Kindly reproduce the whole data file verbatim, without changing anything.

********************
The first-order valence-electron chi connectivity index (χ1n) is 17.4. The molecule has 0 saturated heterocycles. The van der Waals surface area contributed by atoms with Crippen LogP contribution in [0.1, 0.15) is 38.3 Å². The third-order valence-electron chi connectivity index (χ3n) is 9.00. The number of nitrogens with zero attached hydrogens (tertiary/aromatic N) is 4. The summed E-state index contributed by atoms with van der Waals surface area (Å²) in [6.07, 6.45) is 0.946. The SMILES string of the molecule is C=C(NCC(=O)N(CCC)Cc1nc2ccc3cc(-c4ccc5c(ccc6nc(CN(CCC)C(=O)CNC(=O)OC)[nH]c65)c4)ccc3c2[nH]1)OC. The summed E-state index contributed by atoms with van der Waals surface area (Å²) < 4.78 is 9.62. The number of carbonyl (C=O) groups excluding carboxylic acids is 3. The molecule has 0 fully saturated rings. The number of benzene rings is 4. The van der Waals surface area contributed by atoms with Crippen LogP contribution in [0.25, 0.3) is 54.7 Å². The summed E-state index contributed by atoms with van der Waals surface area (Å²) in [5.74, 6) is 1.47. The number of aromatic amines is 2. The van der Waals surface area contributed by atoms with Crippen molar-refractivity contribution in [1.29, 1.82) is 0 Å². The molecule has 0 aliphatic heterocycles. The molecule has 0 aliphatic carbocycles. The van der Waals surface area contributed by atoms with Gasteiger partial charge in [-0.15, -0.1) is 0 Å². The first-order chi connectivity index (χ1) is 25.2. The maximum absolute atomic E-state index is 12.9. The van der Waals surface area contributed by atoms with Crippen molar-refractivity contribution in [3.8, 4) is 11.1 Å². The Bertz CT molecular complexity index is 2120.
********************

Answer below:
The first-order valence-electron chi connectivity index (χ1n) is 17.4. The molecule has 0 saturated heterocycles. The van der Waals surface area contributed by atoms with Crippen LogP contribution in [0.1, 0.15) is 38.3 Å². The third-order valence-electron chi connectivity index (χ3n) is 9.00. The number of nitrogens with zero attached hydrogens (tertiary/aromatic N) is 4. The summed E-state index contributed by atoms with van der Waals surface area (Å²) in [6.07, 6.45) is 0.946. The SMILES string of the molecule is C=C(NCC(=O)N(CCC)Cc1nc2ccc3cc(-c4ccc5c(ccc6nc(CN(CCC)C(=O)CNC(=O)OC)[nH]c65)c4)ccc3c2[nH]1)OC. The summed E-state index contributed by atoms with van der Waals surface area (Å²) < 4.78 is 9.62. The number of carbonyl (C=O) groups excluding carboxylic acids is 3. The molecule has 0 fully saturated rings. The number of benzene rings is 4. The van der Waals surface area contributed by atoms with Crippen LogP contribution in [0.25, 0.3) is 54.7 Å². The summed E-state index contributed by atoms with van der Waals surface area (Å²) in [5.74, 6) is 1.47. The number of aromatic amines is 2. The van der Waals surface area contributed by atoms with Crippen molar-refractivity contribution in [1.29, 1.82) is 0 Å². The molecule has 0 aliphatic heterocycles. The molecule has 0 aliphatic carbocycles. The van der Waals surface area contributed by atoms with Gasteiger partial charge in [-0.15, -0.1) is 0 Å². The first-order chi connectivity index (χ1) is 25.2. The maximum absolute atomic E-state index is 12.9. The van der Waals surface area contributed by atoms with Crippen molar-refractivity contribution in [3.8, 4) is 11.1 Å². The Bertz CT molecular complexity index is 2120.